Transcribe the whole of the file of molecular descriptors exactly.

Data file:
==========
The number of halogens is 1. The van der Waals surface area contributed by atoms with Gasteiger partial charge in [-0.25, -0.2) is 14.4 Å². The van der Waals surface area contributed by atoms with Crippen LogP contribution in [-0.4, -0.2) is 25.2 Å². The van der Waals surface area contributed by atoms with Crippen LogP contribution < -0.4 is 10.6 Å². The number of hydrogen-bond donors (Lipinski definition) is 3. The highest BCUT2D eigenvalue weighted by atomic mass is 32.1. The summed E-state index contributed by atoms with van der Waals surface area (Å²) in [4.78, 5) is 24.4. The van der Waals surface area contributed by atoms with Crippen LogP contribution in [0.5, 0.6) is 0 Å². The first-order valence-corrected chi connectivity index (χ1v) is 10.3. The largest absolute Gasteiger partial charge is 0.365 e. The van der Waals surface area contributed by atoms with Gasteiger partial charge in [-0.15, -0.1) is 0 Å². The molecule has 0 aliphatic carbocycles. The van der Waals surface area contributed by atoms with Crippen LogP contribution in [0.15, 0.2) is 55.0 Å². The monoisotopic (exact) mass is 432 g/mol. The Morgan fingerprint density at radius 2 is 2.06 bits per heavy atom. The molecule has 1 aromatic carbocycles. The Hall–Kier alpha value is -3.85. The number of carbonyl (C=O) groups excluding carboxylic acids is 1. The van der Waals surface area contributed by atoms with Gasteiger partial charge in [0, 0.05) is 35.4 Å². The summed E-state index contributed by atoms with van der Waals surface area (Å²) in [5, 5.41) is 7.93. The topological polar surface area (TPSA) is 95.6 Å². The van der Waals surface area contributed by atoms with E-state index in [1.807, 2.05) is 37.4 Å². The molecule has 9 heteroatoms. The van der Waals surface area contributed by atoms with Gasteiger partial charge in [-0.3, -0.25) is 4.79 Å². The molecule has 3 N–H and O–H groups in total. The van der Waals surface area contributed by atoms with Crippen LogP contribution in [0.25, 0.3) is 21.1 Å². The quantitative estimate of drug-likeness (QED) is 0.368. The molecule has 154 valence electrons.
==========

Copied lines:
The number of halogens is 1. The van der Waals surface area contributed by atoms with Gasteiger partial charge in [-0.25, -0.2) is 14.4 Å². The van der Waals surface area contributed by atoms with Crippen LogP contribution in [-0.4, -0.2) is 25.2 Å². The van der Waals surface area contributed by atoms with Crippen LogP contribution < -0.4 is 10.6 Å². The number of hydrogen-bond donors (Lipinski definition) is 3. The highest BCUT2D eigenvalue weighted by atomic mass is 32.1. The summed E-state index contributed by atoms with van der Waals surface area (Å²) in [4.78, 5) is 24.4. The van der Waals surface area contributed by atoms with Crippen LogP contribution in [0.5, 0.6) is 0 Å². The first-order valence-corrected chi connectivity index (χ1v) is 10.3. The largest absolute Gasteiger partial charge is 0.365 e. The van der Waals surface area contributed by atoms with Gasteiger partial charge in [-0.15, -0.1) is 0 Å². The molecule has 0 aliphatic carbocycles. The van der Waals surface area contributed by atoms with Crippen LogP contribution in [0.15, 0.2) is 55.0 Å². The monoisotopic (exact) mass is 432 g/mol. The Morgan fingerprint density at radius 2 is 2.06 bits per heavy atom. The molecule has 1 aromatic carbocycles. The Hall–Kier alpha value is -3.85. The number of carbonyl (C=O) groups excluding carboxylic acids is 1. The van der Waals surface area contributed by atoms with Gasteiger partial charge in [0, 0.05) is 35.4 Å². The summed E-state index contributed by atoms with van der Waals surface area (Å²) in [5, 5.41) is 7.93. The topological polar surface area (TPSA) is 95.6 Å². The van der Waals surface area contributed by atoms with E-state index in [1.807, 2.05) is 37.4 Å². The molecule has 9 heteroatoms. The van der Waals surface area contributed by atoms with Gasteiger partial charge in [-0.3, -0.25) is 4.79 Å². The molecule has 3 N–H and O–H groups in total. The van der Waals surface area contributed by atoms with Crippen LogP contribution in [0.25, 0.3) is 21.1 Å². The quantitative estimate of drug-likeness (QED) is 0.368. The molecule has 154 valence electrons.